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Betta cf. burdigala 'Kubu'
by Stefan van de Voort

For years I've been trying to locate small red bettas from the coccina group which exists from Betta coccina, B. brownorum, B. tussyae, B. livida, B. rutilans,
B. persephone
(this Betta is actually not colored red like the other species but deep black on the body with the unpaired fins being blue, the paired fins are black also), on the internet I encountered more species that I've never heard off before. This species also belong to the coccina group, B. burdigala, B. cf. burdigala 'Kubu' and B. miniopinna of which the latter looks a lot like Betta persephone but there are a few differences.

I managed to obtain two couples B. cf. burdigala 'Kubu' from a breeder/keeper. This species is a new yet not described fish that closely resembles Betta burdigala but differs from the latter with the number of rays in the upper fin. But there are two more not yet described species that might belong to the same group, Betta sp. 'Pangkalanbun' and en B. sp. 'Sukadana'.


Betta. cf. burdigala 'Kubu'

This species remains small, my fish are between 4 and 5 cm with the females being somewhere around 3 to 4 cm and fully grown. Sexing this betta is easy, the males are larger and have larger fins. They also have more color, the body is dark brown sometimes blackish but the head can turn red as bright as B. coccina. When they're 'showing off' to their tank mates or with reflecting sunlight the body displays beautiful green scales while my other male shows the same only blue instead of green. The paired fins are simply red with white/blue-like tips, the unpaired fins are also red but with green and blue. Their eyes have a beautiful bright blue color, as well with males as females. The latter are duller in color and fin length. Their body is dark brown to wine red. The fins are obviously smaller than the males' fins and are colored dark red with whitish spots which reminds of tiny shining diamonds. It might also occur that the fins show no color at all, usually this is the case with non-dominant females. In that case their bodies show grey.


The aquarium

Two weeks before I bought the two couples the tank was setup. It's a 60 x 30 x 30 (cm) tank. The water had to be prepared too since these bettas like soft and acidic water. To gain the water values that I have now, pH 5 and dGH 1 - 2, I used high active peat granulates and dried oak leaves which of course I boiled first to kill any bacteria living on the leaves. As a result of this the water got a dark brown, thee color just like in black water peat swamps in which these species thrive in the wild.
It also makes the sight a little blurry but the fish like that. The temperature can be best kept between 77° and 81° F. (25° to 27° C)

For lighting I use a yellow lamp which is not too bright because the bettas might act shy then and to further dim the amount of light I use salvinia natas at the surface.
I took a kind of a biotope approach while decorating the tank and kept in mind B. cf. burdigala 'Kubu' comes from shallow waters which are heavily planted or either full of leaves that fell of trees. Like already mentioned above this kind of Betta are not too fond of the phenomenon light, so I chose for dark black gravel and the back of the tank is also black. Heavily planting a tank can give a lot of advantages such as hiding places for chased fish or fry plus they seem to feel better in a natural looking surrounding. Since the specific water values one should choose the plants carefully. My tank contains java ferns, lots and lots of java moss, large and small Anubias. These plants are doing well in the type of water. To give the whole a more natural impression I used tropical wood twigs and placed them like they accidentally sunk there.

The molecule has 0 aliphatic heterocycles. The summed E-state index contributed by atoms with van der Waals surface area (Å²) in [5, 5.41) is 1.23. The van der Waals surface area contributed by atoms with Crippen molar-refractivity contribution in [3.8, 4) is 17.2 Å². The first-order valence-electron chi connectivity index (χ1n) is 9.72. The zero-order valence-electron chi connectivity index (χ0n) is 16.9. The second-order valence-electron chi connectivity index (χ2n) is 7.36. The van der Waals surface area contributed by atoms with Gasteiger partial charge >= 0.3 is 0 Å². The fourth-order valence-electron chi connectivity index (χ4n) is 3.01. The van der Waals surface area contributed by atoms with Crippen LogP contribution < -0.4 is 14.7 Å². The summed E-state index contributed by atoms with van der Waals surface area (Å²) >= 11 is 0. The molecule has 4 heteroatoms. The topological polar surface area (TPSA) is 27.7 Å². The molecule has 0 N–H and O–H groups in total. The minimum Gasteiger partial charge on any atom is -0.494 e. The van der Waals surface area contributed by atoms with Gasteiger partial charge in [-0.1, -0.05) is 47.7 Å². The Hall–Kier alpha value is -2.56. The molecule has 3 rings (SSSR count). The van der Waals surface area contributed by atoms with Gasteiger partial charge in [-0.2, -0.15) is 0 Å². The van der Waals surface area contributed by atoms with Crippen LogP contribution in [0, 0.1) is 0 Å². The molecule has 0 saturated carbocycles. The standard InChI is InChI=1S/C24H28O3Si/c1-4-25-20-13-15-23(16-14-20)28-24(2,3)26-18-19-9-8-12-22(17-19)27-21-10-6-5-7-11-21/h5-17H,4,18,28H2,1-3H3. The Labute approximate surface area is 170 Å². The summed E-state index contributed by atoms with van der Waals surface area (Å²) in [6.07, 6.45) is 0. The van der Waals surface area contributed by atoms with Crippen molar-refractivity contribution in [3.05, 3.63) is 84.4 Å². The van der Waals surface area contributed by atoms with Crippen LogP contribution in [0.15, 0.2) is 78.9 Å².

Of course there's a slow running filter which is stuffed with peat granulate to maintain my water values. Plus it's a great cleaning service! Yet I use another cleaning service, the one of snails. And I must say, they do a great job and really keep it clean!

Water changes are important to keep a healthy situation for Betta cf. burdigala 'Kubu' plus it can be a spawning trigger. A partial water change of 20 liters is carried out every two weeks and of course the water is prepared much earlier to lower the pH and dGH. I usually let the pH and dGH be a little higher than the water in the tank and they seem to like it and this might also be a spawning trigger.

Two weeks had past and I could go buy two couples and let them loose in the tank. I had an almost fully grown couple and a slightly smaller couple. Everything had to be explored and like Betta persephone they love to tangle through the java moss and leaves of the java ferns. The largest Betta was obvious the dominant fish in the tank and at first he started to show off to everything on his path, whether it was a leave or his own shadow! Not only males can be dominant with this species, my largest female was also dominant over the smaller couple which resulted in the smallest male wearing a horizontal stripe pattern the first couple of days.
Betta cf. burdigala 'Kubu' is not an aggressive species and it hasn't come to serious biting but he did chase the young male a lot when they ran into each other. So I thought I'd give the large male something to do in the form of a black film canister so he would be busy building a nest. It didn't worked so what I did was buying more java moss and put it in. After that the chasing stopped, not entirely of course but it did helped a great deal. Meanwhile he began to construct a nest so I placed another canister at the other corner of the tank where the smaller male held out. What happened was the dominant male took this opportunity to use both canisters and that defeated the purpose so I removed the second canister and placed it back in the tank when the other betta had eggs to care off. Fortunate that helped and now the smaller male has a nest site too.